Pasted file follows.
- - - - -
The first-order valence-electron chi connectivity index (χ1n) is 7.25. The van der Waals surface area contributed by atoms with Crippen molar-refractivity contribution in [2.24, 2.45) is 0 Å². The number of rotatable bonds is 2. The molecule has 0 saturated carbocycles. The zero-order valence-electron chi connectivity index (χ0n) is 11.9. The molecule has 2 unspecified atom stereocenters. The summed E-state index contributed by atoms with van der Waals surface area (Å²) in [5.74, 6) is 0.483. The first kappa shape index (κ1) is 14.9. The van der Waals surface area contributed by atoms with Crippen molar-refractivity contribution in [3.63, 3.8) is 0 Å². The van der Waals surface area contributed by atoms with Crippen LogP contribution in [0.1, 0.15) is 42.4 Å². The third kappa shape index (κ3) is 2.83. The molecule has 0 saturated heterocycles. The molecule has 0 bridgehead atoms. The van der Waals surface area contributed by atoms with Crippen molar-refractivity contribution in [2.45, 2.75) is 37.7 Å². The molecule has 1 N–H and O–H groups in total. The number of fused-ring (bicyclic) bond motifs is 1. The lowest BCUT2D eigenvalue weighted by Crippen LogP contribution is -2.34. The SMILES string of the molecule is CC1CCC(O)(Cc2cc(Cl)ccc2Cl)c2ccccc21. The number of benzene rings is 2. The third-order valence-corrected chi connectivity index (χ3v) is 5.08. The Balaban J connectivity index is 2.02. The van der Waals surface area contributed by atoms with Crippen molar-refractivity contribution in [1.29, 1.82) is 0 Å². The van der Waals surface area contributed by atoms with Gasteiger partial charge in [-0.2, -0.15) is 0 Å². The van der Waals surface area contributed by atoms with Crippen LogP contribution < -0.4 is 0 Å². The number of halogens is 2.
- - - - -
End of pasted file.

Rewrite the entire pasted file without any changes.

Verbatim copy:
The first-order valence-electron chi connectivity index (χ1n) is 7.25. The van der Waals surface area contributed by atoms with Crippen molar-refractivity contribution in [2.24, 2.45) is 0 Å². The number of rotatable bonds is 2. The molecule has 0 saturated carbocycles. The zero-order valence-electron chi connectivity index (χ0n) is 11.9. The molecule has 2 unspecified atom stereocenters. The summed E-state index contributed by atoms with van der Waals surface area (Å²) in [5.74, 6) is 0.483. The first kappa shape index (κ1) is 14.9. The van der Waals surface area contributed by atoms with Crippen molar-refractivity contribution in [3.63, 3.8) is 0 Å². The van der Waals surface area contributed by atoms with Crippen LogP contribution in [0.1, 0.15) is 42.4 Å². The third kappa shape index (κ3) is 2.83. The molecule has 0 saturated heterocycles. The molecule has 0 bridgehead atoms. The van der Waals surface area contributed by atoms with Crippen molar-refractivity contribution in [2.45, 2.75) is 37.7 Å². The molecule has 1 N–H and O–H groups in total. The number of fused-ring (bicyclic) bond motifs is 1. The lowest BCUT2D eigenvalue weighted by Crippen LogP contribution is -2.34. The SMILES string of the molecule is CC1CCC(O)(Cc2cc(Cl)ccc2Cl)c2ccccc21. The number of benzene rings is 2. The third-order valence-corrected chi connectivity index (χ3v) is 5.08. The Balaban J connectivity index is 2.02. The van der Waals surface area contributed by atoms with Crippen molar-refractivity contribution in [1.29, 1.82) is 0 Å². The van der Waals surface area contributed by atoms with Gasteiger partial charge in [-0.2, -0.15) is 0 Å². The van der Waals surface area contributed by atoms with Crippen LogP contribution < -0.4 is 0 Å². The number of halogens is 2.